This course is taught during EC-6 Generalist or 4-8 Content Residency seminar and is designed to explore academic and social/emotional needs of students with disabilities in field-based inclusive settings. Management strategies, academic accommodations/modifications, and social skill development will be addressed. Note: Limited to EC-6 Generalist or 4-8 Content majors only.

SPED 488 - Ind Prob in SP ED
Hours: 3
Individualized instruction/research at an advanced level in a specialized content area under the direction of a faculty member. May be repeated when the topic varies. Prerequisites: Consent of department head.

SPED 489 - Independent Study
Hours: 1-6
Independent studies are arranged as needed with individual faculty members.

SPED 490 - Honors Thesis
Hours: 3
Individualized instruction/research at an advanced level in a specialized content area under the direction of a faculty member. Prerequisites: Consent of department head.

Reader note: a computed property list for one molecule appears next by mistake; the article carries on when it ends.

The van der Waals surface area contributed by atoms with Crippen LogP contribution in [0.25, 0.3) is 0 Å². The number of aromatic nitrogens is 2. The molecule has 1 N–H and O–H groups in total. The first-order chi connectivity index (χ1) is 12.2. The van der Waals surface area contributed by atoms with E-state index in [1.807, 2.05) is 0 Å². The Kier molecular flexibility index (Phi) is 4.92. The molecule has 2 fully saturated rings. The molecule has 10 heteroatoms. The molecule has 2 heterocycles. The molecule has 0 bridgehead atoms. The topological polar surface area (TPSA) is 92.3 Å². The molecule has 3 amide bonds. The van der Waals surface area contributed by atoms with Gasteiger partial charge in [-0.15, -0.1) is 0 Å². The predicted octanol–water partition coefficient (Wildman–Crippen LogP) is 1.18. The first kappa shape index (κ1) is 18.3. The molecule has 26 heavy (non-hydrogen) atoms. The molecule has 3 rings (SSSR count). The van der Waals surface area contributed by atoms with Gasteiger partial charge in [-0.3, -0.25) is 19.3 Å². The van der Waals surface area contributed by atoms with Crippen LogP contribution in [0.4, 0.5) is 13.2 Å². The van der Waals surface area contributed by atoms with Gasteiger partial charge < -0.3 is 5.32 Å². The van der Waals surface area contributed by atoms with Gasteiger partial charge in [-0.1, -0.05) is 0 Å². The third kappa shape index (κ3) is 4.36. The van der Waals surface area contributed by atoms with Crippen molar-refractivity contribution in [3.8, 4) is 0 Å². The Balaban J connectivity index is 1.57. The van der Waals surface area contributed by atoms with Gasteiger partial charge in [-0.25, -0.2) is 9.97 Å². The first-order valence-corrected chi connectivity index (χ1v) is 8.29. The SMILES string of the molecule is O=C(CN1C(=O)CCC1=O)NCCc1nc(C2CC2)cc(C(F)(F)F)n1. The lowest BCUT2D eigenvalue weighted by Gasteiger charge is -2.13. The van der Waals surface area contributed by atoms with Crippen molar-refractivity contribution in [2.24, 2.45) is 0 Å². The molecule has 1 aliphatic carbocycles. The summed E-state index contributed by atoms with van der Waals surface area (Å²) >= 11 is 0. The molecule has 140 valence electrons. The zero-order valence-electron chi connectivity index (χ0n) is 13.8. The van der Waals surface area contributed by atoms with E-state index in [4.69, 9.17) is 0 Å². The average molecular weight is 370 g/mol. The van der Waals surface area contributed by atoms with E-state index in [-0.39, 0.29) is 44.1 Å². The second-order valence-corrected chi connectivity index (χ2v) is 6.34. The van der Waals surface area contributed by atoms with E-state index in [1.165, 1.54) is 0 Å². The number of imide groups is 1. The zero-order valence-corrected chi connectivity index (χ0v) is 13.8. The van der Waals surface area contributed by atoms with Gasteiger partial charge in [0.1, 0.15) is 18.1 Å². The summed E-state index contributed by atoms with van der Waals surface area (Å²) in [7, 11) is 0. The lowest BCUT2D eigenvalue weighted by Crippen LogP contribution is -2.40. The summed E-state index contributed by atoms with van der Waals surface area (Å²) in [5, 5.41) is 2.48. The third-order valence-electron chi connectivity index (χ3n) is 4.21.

SPED 491 - Independent Honors Readings
Hours: 3
Individualized instruction/research at an advanced level in a specialized content area under the direction of a faculty member. Prerequisites: Consent of department head.

SPED 497 - SPECIAL TOPICS
Hours: 1-4
Special Topics. Organized class. May be repeated when topics vary.

Amir Abbassi
Associate Professor
B.A., M.A., Ph.D., University of North Texas.

Stephen Armstrong
Professor
B.S., M.Ed., Ph.D., University of North Texas.

Linda Ball
Assistant Professor
B.S., M.S., Ed.D., East Texas State University.

Steven E. Ball
Associate Professor
B.A., Ph.D., Texas Technological University.

Curt Carlson
Associate Professor
B.A., University of Nebraska; M.S., Ph.D., University of Oklahoma

Maria Carlson
Assistant Professor
BA., Marietta College, MS., University of Oklahoma, Ph.D., University of Oklahoma

David Frank
Assistant Professor
B.A., Kent State University; M.A., Ph.D., University of North Carolina at Greensboro

Stephen Freeman
Professor
B.S., M.Ed., West Texas State University; Ph.D., North Texas State University.

Raymond J. Green
Professor and Dean of Honors College
B.A., Drew University; M.S., Ph.D., Rutgers University.